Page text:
If Ben Affleck’s intent with Live by Night was to bridge the gap between his heretofore earthbound directorial filmography and his upcoming Batman blockbuster by wedging a garishly stylized, heavily costumed epic in between, then I suppose his mission is accomplished. Judged by all other criteria, the film is Affleck’s most square-jawed and least successful filmmaking foray, a period saga of such ungainly narrative earnestness that even its most exciting sequences are blunted by the cumbersome drag of their connective tissue.
The on-screen results certainly don’t square with writer-director Affleck’s demonstrable intent, which is to explore the delicate balance of good and evil, an enormous moral gulf separated by only a thin dividing line, and the persistence of guilt that plagues one who attempts move back and forth between the two sides. The filmmaker’s consistent thematic preoccupations have always hovered around slippery ethical slopes, so this Prohibition Era crime saga charting one man’s gradual transformation from proper soldier to small-time outlaw to stolid kingpin fits the mold. It’s chock full of evil crime lords and compromised pure souls, seething hatemongers and sterling whistleblowers – there’s even a literal Madonna-and-Whore dichotomy. Yet Affleck’s preponderance of narrative thematic symbols is dampened by the sprawling solemnity of the narrative itself.
Affleck also headlines the film, his hulking Bat presence something of a distracting modern standout amid the relentlessly Production Designed period scenery. He’s Joe Coughlin, a war veteran and son of a Boston police captain (Brendan Gleeson), who makes a name for himself by sharply breaking from his upstanding roots and running scams amid the Irish and Italian mod clash in Roaring Twenties Boston. The contrasts are clear – living a life of crime in the face of a law enforcement family, skirting the shifting loyalties between warring crime families, the glitz of upper crust wealth juxtaposed against the seedy underground slinging of prohibited hooch. There’s also a myriad of colorful characters peppered throughout, from compromised government officials to lethal mob kingpins to opportunistic Klansmen to dames who represent the lure of sin (Sienna Miller), the purity of true love (Zoe Saldana), and the obstinate rigors of fundamentalist piety (Elle Fanning). Joe meets them all throughout this triptych, which hurtles forward sometimes years at a time, from Boston to Tampa to Cuba, charting his rise through the ranks of organized crime, fully straightforward but rendered incoherent just by sheer volume.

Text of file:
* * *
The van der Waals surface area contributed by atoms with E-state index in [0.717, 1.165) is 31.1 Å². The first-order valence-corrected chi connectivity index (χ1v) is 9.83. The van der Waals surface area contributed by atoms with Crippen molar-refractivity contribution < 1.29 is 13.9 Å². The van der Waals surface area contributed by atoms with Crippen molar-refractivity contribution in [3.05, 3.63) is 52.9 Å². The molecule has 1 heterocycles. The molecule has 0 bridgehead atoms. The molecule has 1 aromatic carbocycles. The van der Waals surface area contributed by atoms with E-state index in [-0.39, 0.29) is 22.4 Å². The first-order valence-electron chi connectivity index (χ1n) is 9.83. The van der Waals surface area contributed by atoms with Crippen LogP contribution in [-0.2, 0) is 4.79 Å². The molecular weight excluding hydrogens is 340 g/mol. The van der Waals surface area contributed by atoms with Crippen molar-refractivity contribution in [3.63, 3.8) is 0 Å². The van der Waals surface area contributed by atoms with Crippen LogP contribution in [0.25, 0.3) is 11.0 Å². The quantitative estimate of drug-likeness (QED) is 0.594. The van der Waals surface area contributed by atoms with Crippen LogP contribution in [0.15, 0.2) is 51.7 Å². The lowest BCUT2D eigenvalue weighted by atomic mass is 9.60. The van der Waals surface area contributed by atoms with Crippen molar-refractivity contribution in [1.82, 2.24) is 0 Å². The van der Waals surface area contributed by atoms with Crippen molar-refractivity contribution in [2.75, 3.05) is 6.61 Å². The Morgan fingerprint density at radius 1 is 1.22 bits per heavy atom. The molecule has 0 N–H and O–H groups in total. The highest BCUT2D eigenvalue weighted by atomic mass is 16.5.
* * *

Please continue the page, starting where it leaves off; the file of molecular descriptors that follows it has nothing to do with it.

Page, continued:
Live by Night is based on a Dennis Lehane novel of the same name, and wears that literary pedigree like an albatross around its neck. Affleck clearly aims to explore the weight of guilt over a life of escalating betrayal of ideals, but he’s bogged down by the languorous jaunt into formal period gangster protocol. So we have a fundamental imbalance of narrative boredom and thematic intrigue, long-winded A-to-Z epic that occasionally punctuates the monotony with scenes where Affleck can indulge in the thematic implications he angles for throughout the haze of standard-order mob material. The film is constantly warring with itself, torn between slavish loyalty to the source material and Affleck’s own desire to punch up each sequence with his thematic underpinnings, drawing a thick, bold through line of capital-P Purpose from Fade In to Fade Out. It feels like a put-on, Affleck’s moral quandary dressed up in loud, jazzy garb and played out on an elegant soundstage.